The EU-China’s Comprehensive Agreement on Investment Fraser Cameron is Director of the EU-Asia Centre in Brussels Introduction The EU and China launched negotiation for a comprehensive agreement on investment (CAI) in November 2013. There have been six rounds of negotiations (as of August 2015) and officials hope there will be an agreement in 2016. The CAI will be the EU's most important investment agreement since foreign direct investment (FDI) became its exclusive competence under the Lisbon Treaty in 2009. Once it enters into force, the new agreement will replace the existing bilateral investment treaties between China and EU member states. The CAI negotiations are embedded in the wider framework of EU-China relations which includes the annual summits, high level dialogues on foreign and security policy, economic and trade policy and people to people contacts. At the 17th EU-China summit in Brussels on 29 June both sides agreed on an impressive list of priorities for the coming year with connectivity, infrastructure financing and innovation at the top of the list. Both sides agreed to discuss links between the Juncker Plan and China's ‘One Belt One Road’ initiative. EU and Chinese leaders emphasised at the summit that they wanted to conclude an ambitious and comprehensive CAI that would include investment protection, market access, and other elements further facilitating trade and investment. They agreed that a joint text should be ready by the end of 2015. Cooperation on the protection of intellectual property was also further strengthened by the signing of a MoU on reinforcing the bilateral IP dialogue mechanism. Why now? Why did the two sides agree to negotiate a CAI? Despite the one billion euros in daily trade between the EU and China (as much as in the whole year of 1975 when diplomatic relations were established) the respective FDI totals are low. China accounts for less than 5% of global European FDI while Chinese FDI in Europe is less than 3% of the total. Both partners have suffered reduced growth and hope that a comprehensive CAI will give a boost to two-way FDI and help their respective economies. Apart from the expected economic benefits, the CAI is considered a stepping-stone for a future free trade agreement between the EU and China. The CAI will then fit into the mosaic of FTAs and investment agreements that are being negotiated between the world’s major players eg. TPP, TTIP, and the US-China investment agreement. A CAI should alleviate and hopefully resolve most trade problems between the EU and China. The EU Chamber of Commerce in Beijing has noted that barriers to European investors in China exist at all levels and in different forms. Problems such as obligations to set up joint ventures with local partners, mandatory transfer of technology and local content requirements negatively accentuate the lack of a predictable and secure economic environment affecting existing and prospective investors. Similarly, China hopes that the CAI will reduce what they view as increasing protectionist sentiment against Chinese investment in Europe. Contents of the CAI The CAI is expected to improve the legal certainty for investors by expanding the existing standards of investment protection and reducing barriers for investors. The overall result should be to increase the flow of FDI between them. Some key principles have already been outlined by both sides. Non-discrimination The CAI should enforce the principle of non-discrimination principle which means that foreign investors will receive similar treatment to that accorded to national investors in like circumstances. Under the MFN clause, both parties will extend to those investors and investments covered by the CAI, treatment which is no less favourable than that which they could accord to foreign investors of any third country. From the investors' perspective, the conditions to entry will be more transparent and predictable, as the regime will be regulated by the agreement itself and not subject to changes by both parties. It is expected that there will be an obligation to accord fair and equitable treatment and provide full protection and security of investments unless there are specific exclusions. Other provisions Given that direct expropriation is today very rare, the CAI will mainly focus on the regulation of the notion of indirect expropriation. Other relevant provisions for the protection of investors likely to be in the CAI include the transfer of funds into or out of the country, without delay, at a market rate of exchange; the abolition of performance requirements; the elimination of restrictions on the appointment of senior management of the board of directors. Dispute settlement The CAI will contain some type of international dispute-settlement mechanism to enforce its rules and resolve disputes brought by either the affected country or private parties. This is a controversial element and the final agreement may well reflect the outcomes of other similar international negotiations. Right to regulate The CAI will have a clause to make sure that the investment protection provisions fully preserve the right of governments to regulate and implement public policy objectives and avoid any abuse of these rules, either with the negotiation of a general exception clause or by the insertion of exceptions in each clause. Market access A key part of the CAI will be the provisions on market access. The EU is pushing for a ‘negative list’ approach which means that both sides would be legally bound to open all market sectors unless specifically declared ‘sensitive.’ Conclusion A successful CAI could give a welcome boost to EU-China economic and trade relations. The potential for increased FDI in both directions is vast. Chinese FDI in Europe, for example, is less than 5% of US FDI in Europe. The CAI will not be a magic bullet but should provide an improved legal framework for economic operators in the EU and China. As such it should be warmly welcomed by business.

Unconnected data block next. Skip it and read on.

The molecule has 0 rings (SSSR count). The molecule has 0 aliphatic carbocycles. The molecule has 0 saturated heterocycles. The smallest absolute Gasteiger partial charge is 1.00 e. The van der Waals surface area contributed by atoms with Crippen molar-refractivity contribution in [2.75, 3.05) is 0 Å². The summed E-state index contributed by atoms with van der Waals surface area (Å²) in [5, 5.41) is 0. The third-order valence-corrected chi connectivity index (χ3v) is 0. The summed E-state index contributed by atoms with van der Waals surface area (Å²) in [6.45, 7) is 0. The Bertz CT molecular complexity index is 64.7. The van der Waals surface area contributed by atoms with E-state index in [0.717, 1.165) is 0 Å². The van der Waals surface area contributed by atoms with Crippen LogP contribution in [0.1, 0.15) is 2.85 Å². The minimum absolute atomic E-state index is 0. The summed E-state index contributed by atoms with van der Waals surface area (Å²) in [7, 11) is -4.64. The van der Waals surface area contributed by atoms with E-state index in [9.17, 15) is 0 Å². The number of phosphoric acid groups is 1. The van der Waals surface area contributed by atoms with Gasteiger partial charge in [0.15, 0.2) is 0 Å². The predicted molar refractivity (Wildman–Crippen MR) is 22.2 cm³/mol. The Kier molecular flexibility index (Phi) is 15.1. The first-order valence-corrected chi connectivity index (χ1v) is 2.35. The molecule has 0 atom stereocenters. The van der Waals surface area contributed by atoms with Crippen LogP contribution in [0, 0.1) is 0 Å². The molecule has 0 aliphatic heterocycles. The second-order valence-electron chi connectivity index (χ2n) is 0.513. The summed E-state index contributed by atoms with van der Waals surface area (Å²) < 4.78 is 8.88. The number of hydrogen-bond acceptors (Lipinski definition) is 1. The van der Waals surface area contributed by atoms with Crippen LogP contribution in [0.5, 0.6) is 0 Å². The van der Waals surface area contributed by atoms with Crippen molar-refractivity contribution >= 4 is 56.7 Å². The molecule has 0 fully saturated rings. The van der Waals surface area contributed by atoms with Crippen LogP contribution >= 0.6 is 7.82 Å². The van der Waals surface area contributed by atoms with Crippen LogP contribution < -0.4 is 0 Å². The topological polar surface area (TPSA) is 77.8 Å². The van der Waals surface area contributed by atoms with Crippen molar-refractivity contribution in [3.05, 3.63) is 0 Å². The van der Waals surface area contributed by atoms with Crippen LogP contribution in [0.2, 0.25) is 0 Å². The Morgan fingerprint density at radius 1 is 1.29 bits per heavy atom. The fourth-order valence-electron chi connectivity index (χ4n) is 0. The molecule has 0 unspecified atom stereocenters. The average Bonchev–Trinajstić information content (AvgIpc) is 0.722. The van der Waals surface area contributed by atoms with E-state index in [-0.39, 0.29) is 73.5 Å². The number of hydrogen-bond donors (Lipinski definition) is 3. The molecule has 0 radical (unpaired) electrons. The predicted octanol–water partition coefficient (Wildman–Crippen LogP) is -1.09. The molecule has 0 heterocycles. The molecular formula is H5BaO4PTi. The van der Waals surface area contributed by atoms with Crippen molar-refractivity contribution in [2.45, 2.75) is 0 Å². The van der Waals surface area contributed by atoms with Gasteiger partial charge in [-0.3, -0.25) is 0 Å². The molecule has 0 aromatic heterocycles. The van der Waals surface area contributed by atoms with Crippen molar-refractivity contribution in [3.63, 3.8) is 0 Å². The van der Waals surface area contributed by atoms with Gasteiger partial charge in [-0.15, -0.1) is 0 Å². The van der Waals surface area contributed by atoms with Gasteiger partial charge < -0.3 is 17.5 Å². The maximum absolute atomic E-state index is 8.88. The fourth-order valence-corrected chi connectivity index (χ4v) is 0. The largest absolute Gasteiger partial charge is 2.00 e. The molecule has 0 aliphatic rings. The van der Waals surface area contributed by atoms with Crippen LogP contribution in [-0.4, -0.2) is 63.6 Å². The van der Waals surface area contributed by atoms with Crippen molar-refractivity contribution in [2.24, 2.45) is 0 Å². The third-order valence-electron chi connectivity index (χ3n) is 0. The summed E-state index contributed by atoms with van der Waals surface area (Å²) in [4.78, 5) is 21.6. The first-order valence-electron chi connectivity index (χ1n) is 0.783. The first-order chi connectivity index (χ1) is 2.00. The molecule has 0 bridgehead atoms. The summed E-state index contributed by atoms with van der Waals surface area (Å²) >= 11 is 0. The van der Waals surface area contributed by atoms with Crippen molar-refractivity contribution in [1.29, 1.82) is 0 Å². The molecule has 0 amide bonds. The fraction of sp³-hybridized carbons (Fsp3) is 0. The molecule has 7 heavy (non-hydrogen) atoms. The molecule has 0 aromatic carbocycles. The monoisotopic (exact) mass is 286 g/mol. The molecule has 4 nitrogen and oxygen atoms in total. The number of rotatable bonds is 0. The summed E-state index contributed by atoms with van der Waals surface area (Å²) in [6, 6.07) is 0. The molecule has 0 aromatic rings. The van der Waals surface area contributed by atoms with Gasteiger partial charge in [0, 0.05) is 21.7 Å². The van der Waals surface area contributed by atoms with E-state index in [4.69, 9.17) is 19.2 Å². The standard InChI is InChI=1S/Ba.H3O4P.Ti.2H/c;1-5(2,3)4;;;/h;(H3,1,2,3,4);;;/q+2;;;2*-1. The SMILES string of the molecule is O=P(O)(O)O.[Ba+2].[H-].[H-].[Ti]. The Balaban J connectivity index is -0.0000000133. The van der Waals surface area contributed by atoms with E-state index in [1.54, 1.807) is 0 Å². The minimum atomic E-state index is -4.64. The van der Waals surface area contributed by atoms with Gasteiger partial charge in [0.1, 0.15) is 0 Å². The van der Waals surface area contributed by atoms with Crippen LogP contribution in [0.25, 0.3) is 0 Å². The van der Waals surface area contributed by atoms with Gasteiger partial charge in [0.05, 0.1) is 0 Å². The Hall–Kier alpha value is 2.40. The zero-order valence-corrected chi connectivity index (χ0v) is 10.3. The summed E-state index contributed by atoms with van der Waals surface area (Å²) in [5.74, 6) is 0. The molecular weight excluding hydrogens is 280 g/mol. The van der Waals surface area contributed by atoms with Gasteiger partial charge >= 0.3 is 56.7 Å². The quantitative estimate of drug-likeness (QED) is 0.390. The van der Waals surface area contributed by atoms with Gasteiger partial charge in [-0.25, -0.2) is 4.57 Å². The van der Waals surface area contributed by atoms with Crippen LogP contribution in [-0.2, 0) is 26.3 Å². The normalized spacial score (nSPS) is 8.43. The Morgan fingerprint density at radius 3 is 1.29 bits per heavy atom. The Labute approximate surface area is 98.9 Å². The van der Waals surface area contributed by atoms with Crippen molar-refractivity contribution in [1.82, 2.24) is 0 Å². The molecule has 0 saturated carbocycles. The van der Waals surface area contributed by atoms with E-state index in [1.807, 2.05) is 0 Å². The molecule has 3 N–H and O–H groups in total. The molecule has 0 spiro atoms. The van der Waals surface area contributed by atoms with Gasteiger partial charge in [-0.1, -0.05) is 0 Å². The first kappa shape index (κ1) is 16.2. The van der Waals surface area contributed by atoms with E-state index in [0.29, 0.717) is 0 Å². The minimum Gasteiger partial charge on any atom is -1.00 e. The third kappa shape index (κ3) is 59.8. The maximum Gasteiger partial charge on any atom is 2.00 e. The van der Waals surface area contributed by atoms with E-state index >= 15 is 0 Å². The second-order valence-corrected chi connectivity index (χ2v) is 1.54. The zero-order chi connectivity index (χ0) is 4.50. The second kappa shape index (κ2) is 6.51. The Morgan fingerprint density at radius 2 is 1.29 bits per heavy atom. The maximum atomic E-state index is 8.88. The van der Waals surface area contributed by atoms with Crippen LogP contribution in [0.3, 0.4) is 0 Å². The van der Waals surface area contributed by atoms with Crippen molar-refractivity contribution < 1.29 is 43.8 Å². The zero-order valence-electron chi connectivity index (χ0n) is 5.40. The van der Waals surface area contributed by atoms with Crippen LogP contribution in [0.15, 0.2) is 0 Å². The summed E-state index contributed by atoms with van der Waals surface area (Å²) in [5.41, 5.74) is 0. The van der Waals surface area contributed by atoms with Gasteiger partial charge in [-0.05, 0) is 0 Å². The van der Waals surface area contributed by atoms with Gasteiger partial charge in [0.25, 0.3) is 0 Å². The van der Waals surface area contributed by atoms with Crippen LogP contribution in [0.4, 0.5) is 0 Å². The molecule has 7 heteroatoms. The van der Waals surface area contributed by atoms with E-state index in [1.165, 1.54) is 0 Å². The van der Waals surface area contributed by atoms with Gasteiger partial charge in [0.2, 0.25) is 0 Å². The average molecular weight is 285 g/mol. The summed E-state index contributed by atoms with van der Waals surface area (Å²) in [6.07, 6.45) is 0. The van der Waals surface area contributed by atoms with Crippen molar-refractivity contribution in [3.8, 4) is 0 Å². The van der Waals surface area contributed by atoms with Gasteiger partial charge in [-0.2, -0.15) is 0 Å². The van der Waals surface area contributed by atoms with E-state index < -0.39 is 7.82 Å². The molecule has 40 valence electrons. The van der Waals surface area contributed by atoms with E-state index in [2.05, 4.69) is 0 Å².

The CAI will not be a magic bullet but should provide an improved legal framework for economic operators in the EU and China